Land bank peps up Westmoreland community with initial sale
The Westmoreland County Land Bank recently made its first sale — two vacant lots that a West Newton church intends to convert into parking lots — and is close to a deal to sell parcels in Mt. Pleasant Township, the program director said.
“These properties (in West Newton) were acquired by the land bank because they were abandoned and unsafe structures. The reuse will benefit the entire community. The reuse is better than anticipated,” said April Kopas, executive director of the county land bank.
She said the West Newton properties are the first sold by a land bank in Pennsylvania.
The land bank sold the properties at 201 and 203 N. Second St. to the First Church of God for $1,598 on Feb. 11. Closing costs and transaction fees raised the total to nearly $3,600.
The county had acquired the parcel at 203 N. Second St. when the borough donated it to the land bank, while the second property was acquired from the county's repository of unsold tax-delinquent properties.
In December, the county redevelopment authority had three dilapidated buildings on the properties razed. The Rev. Elizabeth Dunlap, pastor of First Church of God, characterized the structures as a “danger to the neighborhood.”
Kopas credited West Newton officials for spearheading the effort.
Pamela Humenik, borough secretary, promoted the concept of the land bank to council last year.
Borough officials wanted to join the land bank so that tax-delinquent, blighted properties could be sold and returned to the tax rolls.
“I wanted (West Newton) to be first. It's not just taking a dilapidated building down so the land can sit vacant. It's about getting it back to the tax rolls,” Humenik said.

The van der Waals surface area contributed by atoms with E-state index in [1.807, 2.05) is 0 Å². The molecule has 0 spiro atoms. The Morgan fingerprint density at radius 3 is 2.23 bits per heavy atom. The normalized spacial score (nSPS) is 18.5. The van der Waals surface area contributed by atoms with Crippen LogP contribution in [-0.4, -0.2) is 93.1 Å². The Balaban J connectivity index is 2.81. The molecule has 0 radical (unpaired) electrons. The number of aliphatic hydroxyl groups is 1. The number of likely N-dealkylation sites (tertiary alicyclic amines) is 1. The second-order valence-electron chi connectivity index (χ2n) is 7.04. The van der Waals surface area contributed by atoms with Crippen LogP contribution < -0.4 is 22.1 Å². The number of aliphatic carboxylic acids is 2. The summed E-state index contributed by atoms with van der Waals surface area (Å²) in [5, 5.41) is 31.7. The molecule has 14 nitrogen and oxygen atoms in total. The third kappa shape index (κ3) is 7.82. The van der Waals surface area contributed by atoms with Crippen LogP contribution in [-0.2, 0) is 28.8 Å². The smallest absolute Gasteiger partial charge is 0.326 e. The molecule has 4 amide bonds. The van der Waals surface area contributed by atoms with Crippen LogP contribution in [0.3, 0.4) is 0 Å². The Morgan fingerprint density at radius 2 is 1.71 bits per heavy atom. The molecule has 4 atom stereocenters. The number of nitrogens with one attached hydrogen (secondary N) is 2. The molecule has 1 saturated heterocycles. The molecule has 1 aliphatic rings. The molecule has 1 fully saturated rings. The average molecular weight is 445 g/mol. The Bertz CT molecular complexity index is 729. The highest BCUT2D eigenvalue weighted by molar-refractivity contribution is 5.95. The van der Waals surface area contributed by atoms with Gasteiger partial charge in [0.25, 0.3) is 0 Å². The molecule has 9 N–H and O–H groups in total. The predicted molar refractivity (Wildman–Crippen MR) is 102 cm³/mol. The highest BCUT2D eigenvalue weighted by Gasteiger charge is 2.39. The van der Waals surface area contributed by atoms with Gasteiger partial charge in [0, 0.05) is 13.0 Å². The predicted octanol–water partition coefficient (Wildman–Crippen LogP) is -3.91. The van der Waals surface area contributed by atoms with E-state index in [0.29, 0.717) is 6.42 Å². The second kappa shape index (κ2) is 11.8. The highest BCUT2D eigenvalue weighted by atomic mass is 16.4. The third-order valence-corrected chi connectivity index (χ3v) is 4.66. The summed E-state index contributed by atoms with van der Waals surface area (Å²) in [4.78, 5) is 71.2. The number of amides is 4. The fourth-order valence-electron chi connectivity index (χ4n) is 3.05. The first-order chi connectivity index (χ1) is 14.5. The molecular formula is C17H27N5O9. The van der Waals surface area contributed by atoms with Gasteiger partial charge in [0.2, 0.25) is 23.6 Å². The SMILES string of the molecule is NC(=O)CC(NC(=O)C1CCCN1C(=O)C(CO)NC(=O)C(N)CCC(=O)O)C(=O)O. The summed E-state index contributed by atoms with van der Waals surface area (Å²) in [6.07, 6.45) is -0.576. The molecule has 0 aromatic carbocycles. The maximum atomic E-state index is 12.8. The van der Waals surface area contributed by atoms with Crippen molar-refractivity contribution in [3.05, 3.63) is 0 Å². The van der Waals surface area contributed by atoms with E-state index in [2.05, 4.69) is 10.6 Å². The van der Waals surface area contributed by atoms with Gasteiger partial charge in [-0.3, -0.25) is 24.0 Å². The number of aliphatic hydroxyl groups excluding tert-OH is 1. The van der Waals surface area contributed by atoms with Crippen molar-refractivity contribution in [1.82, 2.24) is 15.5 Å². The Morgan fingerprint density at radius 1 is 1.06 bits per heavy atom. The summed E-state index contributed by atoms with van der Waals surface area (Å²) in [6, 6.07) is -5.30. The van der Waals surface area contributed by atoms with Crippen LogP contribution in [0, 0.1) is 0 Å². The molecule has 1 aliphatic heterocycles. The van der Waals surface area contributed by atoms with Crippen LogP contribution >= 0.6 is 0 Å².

Although church property typically is exempt from taxes, the parking lots will be taxable under an agreement, Kopas said.
West Newton is one of 12 municipalities in the program, Kopas said. Ten municipalities were part of the original group, and Derry Borough and Irwin recently joined. Kopas anticipates more municipalities will want to participate.
She expects the second sale of land bank parcels —at 86 School St., Mt. Pleasant Township — will occur soon, once documents are processed and a structure on the property is demolished.
“We've had a lot of interest from neighboring property owners,” Kopas said.
The land bank has 10 properties for sale, six of which are in Jeannette. Most of the structures will be demolished, while a few are candidates for rehabilitation, Kopas said.
Humenik said West Newton has “numerous” other buildings in town that would make good candidates for the land bank program.
For the First Church of God in West Newton, acquiring land for parking was important because the church is in the midst of a crowded neighborhood and parking is at a premium, said Howard Crissman, church council president.
“Parking is essential in that neighborhood,” Crissman said.
The old buildings, including a barn at the rear of the parcels, were “a danger to the neighborhood,” Dunlap said. “It was such a blessing to see what opportunities it has brought to our community.”
Many of the church's 60 active parishioners are senior citizens, Crissman said. The newly acquired property, about a half block from the church, will accommodate 15 to 20 parking spaces.
The church has estimated it will cost about $50,000 to construct the parking lot, Crissman said. Church officials hope to begin work on the project this spring.
Joe Napsha is a staff writer for Trib Total Media. He can be reached at 724-836-5252 or email@example.com.